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- Caring for dying parents : an existential phenomenological approach
- Paul, Lindsay.
- nursing theory
- medical imaging technology
- Child caregivers--Research
- Existential phenomenology
- Terminally ill parents--Home care
- Terminally ill parents--Research
- La Trobe University.School of Public Health.
- The death of one's parents, irrespective of the age at which it occurs, is generally regarded as a life experience of considerable significance. The last few years of an elderly person's life are often characterized by increasing frailty, declining health and loss of independence. Responsibility for the spiritual and physical care of parents during that period is undertaken by many adult children. Current research in this area is generally informed by the requirements of social policy, which, by identifying and addressing the inherent difficulties in this so-called informal caring, is designed to support carers in the community. The research reported in this thesis represents a departure from this mode of inquiry and seeks, rather, to explore the existential aspects of caring in this particular situation, from the carer's perspective.To achieve this objective, an existential phenomenological approach informed principally by the philosophies of Heidegger and Merleau-Ponty, and the adaptation of these philosophies by Schutz, Giorgi and van Manen to social science research, was developed to suit the particular requirements of the topic. In addition to the author's autobiographic material, primary sources include conversations with five people who had been principal carers for their parents during their final illnesses. In all cases caring had ended with the parent's death at least one year before the conversations took place. The principal secondary sources are Simone de Beauvoir's memoir, A Very Easy Death, and Philip Roth's account of his father's illness and death, Patrimony: A True Story. In addition, the argument is supported throughout by reference to other literary works. From these sources a number of major existential themes, including temporality, hope, suffering, and knowing the body, have been explored in depth, in conjunction with relevant existential theories. Synthesis of these topics suggests that in this particular circumstance, for the people involved in the study, the phenomenon of caring can be understood as an unconditional engagement with the life and concerns of their parent at the end of life, and can be interpreted within an existential framework as representing an authentic way of Being.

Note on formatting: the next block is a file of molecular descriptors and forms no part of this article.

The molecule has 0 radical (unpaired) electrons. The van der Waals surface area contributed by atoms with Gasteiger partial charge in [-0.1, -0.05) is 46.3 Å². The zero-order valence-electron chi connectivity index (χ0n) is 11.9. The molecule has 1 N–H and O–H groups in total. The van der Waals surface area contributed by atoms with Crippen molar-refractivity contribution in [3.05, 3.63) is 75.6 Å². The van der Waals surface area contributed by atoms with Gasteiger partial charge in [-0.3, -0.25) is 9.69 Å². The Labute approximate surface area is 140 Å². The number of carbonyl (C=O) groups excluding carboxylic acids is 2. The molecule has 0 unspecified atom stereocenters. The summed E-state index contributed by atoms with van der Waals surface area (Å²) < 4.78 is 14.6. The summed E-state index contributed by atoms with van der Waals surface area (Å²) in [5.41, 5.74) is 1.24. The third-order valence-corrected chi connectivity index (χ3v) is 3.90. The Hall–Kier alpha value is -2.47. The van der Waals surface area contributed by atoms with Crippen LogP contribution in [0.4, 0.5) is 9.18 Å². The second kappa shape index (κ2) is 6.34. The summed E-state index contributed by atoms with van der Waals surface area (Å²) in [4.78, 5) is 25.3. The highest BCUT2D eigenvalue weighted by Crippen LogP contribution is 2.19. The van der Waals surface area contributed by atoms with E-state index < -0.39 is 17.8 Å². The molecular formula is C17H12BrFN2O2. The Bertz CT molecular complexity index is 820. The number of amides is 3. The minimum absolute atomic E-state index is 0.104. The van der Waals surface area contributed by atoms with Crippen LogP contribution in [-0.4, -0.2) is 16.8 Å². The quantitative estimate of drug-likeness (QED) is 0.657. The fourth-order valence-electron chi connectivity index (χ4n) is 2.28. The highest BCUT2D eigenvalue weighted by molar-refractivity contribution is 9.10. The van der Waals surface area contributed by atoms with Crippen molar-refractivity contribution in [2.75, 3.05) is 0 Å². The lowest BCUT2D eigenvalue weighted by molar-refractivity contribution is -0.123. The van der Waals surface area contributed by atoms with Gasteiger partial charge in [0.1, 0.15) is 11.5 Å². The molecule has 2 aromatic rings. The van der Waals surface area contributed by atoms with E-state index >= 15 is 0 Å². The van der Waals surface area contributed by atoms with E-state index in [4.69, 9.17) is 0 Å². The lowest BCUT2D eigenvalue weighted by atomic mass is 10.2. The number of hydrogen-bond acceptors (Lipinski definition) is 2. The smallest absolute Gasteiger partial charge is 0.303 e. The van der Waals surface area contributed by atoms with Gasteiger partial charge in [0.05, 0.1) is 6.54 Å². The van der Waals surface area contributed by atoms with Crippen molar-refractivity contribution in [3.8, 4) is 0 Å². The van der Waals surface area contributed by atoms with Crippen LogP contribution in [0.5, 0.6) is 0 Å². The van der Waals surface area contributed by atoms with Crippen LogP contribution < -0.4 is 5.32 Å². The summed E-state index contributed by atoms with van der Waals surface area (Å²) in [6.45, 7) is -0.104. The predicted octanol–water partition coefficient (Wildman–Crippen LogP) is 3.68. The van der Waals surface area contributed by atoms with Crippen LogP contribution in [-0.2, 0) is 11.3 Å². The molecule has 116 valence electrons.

- Paul, Lindsay
- I hereby grant to the La Trobe University. or its agents a non exclusive right to reproduce in the University Libraries archives and to communicate my thesis or dissertation in whole or in part and in all forms of media, now or hereafter known. I retain all proprietary rights, such as copyright and patent rights. I also retain the right to use in future works (such as articles or books) all or part of this thesis or dissertation.